Festooning house with 27 mango leaves!

Our family lived in Delhi for four decades. Prior to setting up my family in 1985, I was a student for my higher education in Delhi. Telugu festivals hardly mattered for students. If there were any cultural events at Andhra Pradesh Bhavan or Andhra Association, Telugu students thronged to these places and enjoyed the spirits of festivals including the tastes of traditional food items.

New responsibilities cropped up with the arrival of spouse into my life. As national and state-specific festivals started showing up, my wife would alert me with a list of items for celebrations. These lists were quite diverse and vary from festival to festival. Where do I find these in Delhi? My better-half crossed the state of Andhra Pradesh for the first time to the capital of India. Perplexed with the lists of items, my challenge was to find stores to buy these. I talked to my friends of southern states who have been living in Delhi for a long time. Result: I had a list of “south Indian stores” as they were called. “Rama stores” in Munirka was one such a popular shop that rescued thousands of south Indian families by making available full range of supplies for all festivals of southern states. This store equipped A-Z items of south Indians including regional magazines. It was a great relief. As we were living in Vasant Kunj, this store was close by and life went smoothly for over a decade.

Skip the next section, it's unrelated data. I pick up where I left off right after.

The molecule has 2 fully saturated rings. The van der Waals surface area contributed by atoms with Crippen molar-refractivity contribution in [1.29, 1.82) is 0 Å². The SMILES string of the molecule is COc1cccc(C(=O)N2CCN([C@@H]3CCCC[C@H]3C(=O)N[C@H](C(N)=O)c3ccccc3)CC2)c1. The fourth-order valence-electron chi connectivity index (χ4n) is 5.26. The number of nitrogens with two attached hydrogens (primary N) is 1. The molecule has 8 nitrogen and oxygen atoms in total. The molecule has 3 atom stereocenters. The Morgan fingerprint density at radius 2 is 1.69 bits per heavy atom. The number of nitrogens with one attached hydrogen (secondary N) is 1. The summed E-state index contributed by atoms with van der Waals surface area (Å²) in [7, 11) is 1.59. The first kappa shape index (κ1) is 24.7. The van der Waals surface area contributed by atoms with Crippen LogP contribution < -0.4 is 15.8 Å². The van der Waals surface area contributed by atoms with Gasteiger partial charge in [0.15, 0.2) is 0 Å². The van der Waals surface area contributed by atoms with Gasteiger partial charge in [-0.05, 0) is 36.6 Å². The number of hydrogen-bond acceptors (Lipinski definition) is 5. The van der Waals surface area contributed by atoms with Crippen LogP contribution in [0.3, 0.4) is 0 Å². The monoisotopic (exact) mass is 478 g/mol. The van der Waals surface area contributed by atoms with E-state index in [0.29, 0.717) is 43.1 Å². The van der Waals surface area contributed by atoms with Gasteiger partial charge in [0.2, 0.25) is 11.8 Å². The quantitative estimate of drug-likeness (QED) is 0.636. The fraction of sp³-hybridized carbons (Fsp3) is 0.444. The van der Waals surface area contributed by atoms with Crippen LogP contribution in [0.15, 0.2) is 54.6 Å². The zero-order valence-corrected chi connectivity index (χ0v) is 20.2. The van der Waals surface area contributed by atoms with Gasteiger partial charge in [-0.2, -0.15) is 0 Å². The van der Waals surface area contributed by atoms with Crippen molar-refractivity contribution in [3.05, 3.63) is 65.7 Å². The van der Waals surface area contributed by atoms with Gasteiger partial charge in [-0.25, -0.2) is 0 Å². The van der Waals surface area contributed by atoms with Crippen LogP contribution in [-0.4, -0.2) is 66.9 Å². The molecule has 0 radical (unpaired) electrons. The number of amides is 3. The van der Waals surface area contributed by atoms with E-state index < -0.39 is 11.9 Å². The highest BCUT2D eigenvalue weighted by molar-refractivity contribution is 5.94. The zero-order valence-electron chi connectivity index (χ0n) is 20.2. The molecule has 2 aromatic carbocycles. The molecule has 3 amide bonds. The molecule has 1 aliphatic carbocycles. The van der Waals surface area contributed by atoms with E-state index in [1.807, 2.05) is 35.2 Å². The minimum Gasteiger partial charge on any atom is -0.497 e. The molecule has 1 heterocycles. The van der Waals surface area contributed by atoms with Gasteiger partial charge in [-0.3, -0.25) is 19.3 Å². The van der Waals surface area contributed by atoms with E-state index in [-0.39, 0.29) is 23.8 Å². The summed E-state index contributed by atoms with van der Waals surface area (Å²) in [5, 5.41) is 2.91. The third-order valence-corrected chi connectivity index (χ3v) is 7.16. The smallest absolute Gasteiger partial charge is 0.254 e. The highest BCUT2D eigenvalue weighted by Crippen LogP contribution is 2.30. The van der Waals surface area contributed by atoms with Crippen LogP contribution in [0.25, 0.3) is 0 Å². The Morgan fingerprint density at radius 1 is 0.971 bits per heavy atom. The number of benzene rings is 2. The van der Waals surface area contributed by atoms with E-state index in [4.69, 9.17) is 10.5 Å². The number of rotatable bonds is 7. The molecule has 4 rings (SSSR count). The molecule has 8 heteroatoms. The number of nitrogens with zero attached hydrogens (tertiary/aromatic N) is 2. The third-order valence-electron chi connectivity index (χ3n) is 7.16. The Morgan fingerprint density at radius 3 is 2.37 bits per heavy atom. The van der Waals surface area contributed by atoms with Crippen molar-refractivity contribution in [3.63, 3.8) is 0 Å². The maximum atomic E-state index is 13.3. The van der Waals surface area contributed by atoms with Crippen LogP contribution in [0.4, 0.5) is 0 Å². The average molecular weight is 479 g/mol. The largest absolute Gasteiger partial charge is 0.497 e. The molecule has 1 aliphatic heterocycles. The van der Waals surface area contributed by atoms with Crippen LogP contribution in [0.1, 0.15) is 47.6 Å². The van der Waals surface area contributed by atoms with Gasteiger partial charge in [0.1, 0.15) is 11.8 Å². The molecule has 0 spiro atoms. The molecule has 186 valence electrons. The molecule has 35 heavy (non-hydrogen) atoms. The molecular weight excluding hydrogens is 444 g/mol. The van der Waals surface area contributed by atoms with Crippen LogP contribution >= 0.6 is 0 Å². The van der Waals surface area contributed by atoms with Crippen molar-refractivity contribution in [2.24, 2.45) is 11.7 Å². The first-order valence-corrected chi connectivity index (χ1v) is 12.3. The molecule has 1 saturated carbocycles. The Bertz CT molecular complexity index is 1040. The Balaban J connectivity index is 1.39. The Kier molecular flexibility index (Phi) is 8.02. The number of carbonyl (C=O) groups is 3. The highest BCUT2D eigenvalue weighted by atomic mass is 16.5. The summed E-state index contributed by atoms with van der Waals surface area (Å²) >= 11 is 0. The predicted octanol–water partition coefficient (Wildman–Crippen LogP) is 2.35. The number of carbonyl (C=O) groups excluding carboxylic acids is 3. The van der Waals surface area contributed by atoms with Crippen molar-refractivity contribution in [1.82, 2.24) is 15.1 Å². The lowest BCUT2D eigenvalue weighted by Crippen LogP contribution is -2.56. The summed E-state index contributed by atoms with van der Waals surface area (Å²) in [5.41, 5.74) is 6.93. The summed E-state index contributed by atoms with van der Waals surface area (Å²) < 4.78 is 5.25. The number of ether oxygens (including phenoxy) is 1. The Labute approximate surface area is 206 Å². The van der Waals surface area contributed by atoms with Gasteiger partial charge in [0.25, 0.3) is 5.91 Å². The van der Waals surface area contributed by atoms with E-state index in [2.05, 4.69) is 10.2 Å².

A twist came in. We bought an apartment in Delhi’s sub-city called Dwarka in 2002 and shifted to west Delhi. It was not so well developed in terms of infrastructure and connectivity.

Then came the Ugadi – New Year for Telugu people. In spite of limitations in a new geographical area, we made plans to celebrate this festival grandly. The only item that was challenging for me was mango leaves for making festoons to decorate doors and a few leaves for pooja purpose. I used my network of friends again and came to know that there is one tree in an apartment compound a few kilometers away from our place. My spouse was impressed with my discovery started looking forward for these auspicious leaves to make Ugadi a complete festival! I drove to that place and requested the security guard at the gate to allow me in. I told the purpose of my visit and importance of leaves for that day as I did not have any friend to meet to make an entry into the compound. He told me that since morning on that day, many south Indians thronged to lone mango tree to pick up leaves.  The guard put forward his helplessness by citing that the Management Committee of Resident Welfare Association will be angry to see more people coming in to denude the tree! I noticed a few people returning with smiles on their faces holding mango leaves in their hands. I repeated my request and assured the guard that I will take only a few leaves for pooja only.  He was convinced with my innocent face and allowed me in with a warning to take a few leaves. I nodded my head obediently and ran towards the VIP tree of the day.

I reached home and kept the harvest on the table. After a quick glance at these leaves, my wife made a funny face and looked at me indignantly. I saw many question marks on her face! Worried with repercussions, I explained the challenge I faced in getting these leaves. Curiously I counted the leaves: They were 27. The first Ugadi in Dwarka was celebrated with the lowest number of mango leaves in our life till now.

I retired from my job, shifted from Delhi to our hometown Nirmal (Telangana State) in 2016. We both love farming and to fulfill this passion during the remaining phase of our lives, we bought a mango orchard. Believe it; we have 450 mango trees in our farm. Whenever I pick up branches, thick and sturdy leaves for festivals to decorate our home, those 27 hard-earned leaves in Delhi always come to my mind.



Sampath Kumar, T.

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